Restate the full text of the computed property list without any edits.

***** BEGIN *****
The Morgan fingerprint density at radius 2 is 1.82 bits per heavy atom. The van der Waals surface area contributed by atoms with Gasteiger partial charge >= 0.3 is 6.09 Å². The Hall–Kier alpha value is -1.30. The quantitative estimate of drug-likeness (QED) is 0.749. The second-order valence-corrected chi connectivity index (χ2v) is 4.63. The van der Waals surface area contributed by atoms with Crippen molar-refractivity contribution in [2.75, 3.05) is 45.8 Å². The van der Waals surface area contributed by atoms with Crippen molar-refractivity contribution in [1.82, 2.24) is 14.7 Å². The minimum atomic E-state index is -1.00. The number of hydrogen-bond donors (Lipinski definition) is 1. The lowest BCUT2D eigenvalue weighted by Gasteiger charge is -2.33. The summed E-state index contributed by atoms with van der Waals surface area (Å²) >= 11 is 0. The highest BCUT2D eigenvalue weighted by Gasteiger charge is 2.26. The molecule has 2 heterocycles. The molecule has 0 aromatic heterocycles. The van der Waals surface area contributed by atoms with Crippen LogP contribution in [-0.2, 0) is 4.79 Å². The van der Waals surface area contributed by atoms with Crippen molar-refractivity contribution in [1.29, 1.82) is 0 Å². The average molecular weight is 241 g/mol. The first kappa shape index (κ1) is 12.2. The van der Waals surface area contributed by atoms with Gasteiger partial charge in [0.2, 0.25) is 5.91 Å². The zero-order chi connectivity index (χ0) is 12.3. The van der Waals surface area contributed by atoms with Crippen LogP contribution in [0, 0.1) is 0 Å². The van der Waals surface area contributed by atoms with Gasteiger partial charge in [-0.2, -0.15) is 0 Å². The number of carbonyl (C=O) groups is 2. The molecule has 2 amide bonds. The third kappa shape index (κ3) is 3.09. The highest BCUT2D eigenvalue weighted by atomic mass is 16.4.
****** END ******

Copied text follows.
The Morgan fingerprint density at radius 2 is 1.82 bits per heavy atom. The van der Waals surface area contributed by atoms with Gasteiger partial charge >= 0.3 is 6.09 Å². The Hall–Kier alpha value is -1.30. The quantitative estimate of drug-likeness (QED) is 0.749. The second-order valence-corrected chi connectivity index (χ2v) is 4.63. The van der Waals surface area contributed by atoms with Crippen molar-refractivity contribution in [2.75, 3.05) is 45.8 Å². The van der Waals surface area contributed by atoms with Crippen molar-refractivity contribution in [1.82, 2.24) is 14.7 Å². The minimum atomic E-state index is -1.00. The number of hydrogen-bond donors (Lipinski definition) is 1. The lowest BCUT2D eigenvalue weighted by Gasteiger charge is -2.33. The summed E-state index contributed by atoms with van der Waals surface area (Å²) >= 11 is 0. The highest BCUT2D eigenvalue weighted by Gasteiger charge is 2.26. The molecule has 2 heterocycles. The molecule has 0 aromatic heterocycles. The van der Waals surface area contributed by atoms with Crippen LogP contribution in [-0.2, 0) is 4.79 Å². The van der Waals surface area contributed by atoms with Crippen molar-refractivity contribution in [1.29, 1.82) is 0 Å². The average molecular weight is 241 g/mol. The first kappa shape index (κ1) is 12.2. The van der Waals surface area contributed by atoms with Gasteiger partial charge in [0.2, 0.25) is 5.91 Å². The zero-order chi connectivity index (χ0) is 12.3. The van der Waals surface area contributed by atoms with Crippen LogP contribution in [0, 0.1) is 0 Å². The van der Waals surface area contributed by atoms with Gasteiger partial charge in [-0.2, -0.15) is 0 Å². The number of carbonyl (C=O) groups is 2. The molecule has 2 amide bonds. The third kappa shape index (κ3) is 3.09. The highest BCUT2D eigenvalue weighted by atomic mass is 16.4.